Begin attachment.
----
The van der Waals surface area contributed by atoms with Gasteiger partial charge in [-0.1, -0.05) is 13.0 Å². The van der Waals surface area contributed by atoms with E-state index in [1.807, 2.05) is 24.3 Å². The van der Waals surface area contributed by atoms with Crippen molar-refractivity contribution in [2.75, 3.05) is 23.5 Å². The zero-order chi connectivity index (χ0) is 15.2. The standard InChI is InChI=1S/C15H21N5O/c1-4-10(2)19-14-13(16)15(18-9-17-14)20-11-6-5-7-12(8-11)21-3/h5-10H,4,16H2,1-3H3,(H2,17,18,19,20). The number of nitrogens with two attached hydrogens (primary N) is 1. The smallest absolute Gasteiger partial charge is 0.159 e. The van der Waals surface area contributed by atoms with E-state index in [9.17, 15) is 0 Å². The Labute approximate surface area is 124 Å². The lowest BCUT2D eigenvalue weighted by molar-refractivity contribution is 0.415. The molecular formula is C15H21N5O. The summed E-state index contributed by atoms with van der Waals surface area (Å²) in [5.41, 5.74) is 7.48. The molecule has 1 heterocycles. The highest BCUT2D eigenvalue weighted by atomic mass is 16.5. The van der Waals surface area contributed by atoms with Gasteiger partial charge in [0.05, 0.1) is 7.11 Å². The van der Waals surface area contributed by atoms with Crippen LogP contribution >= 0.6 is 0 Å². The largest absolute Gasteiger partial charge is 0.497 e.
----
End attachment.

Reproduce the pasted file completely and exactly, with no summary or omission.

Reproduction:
The van der Waals surface area contributed by atoms with Gasteiger partial charge in [-0.1, -0.05) is 13.0 Å². The van der Waals surface area contributed by atoms with E-state index in [1.807, 2.05) is 24.3 Å². The van der Waals surface area contributed by atoms with Crippen molar-refractivity contribution in [2.75, 3.05) is 23.5 Å². The zero-order chi connectivity index (χ0) is 15.2. The standard InChI is InChI=1S/C15H21N5O/c1-4-10(2)19-14-13(16)15(18-9-17-14)20-11-6-5-7-12(8-11)21-3/h5-10H,4,16H2,1-3H3,(H2,17,18,19,20). The number of nitrogens with two attached hydrogens (primary N) is 1. The smallest absolute Gasteiger partial charge is 0.159 e. The van der Waals surface area contributed by atoms with E-state index in [9.17, 15) is 0 Å². The Labute approximate surface area is 124 Å². The lowest BCUT2D eigenvalue weighted by molar-refractivity contribution is 0.415. The molecular formula is C15H21N5O. The summed E-state index contributed by atoms with van der Waals surface area (Å²) in [5.41, 5.74) is 7.48. The molecule has 1 heterocycles. The highest BCUT2D eigenvalue weighted by atomic mass is 16.5. The van der Waals surface area contributed by atoms with Gasteiger partial charge in [0.05, 0.1) is 7.11 Å². The van der Waals surface area contributed by atoms with Crippen LogP contribution >= 0.6 is 0 Å². The largest absolute Gasteiger partial charge is 0.497 e.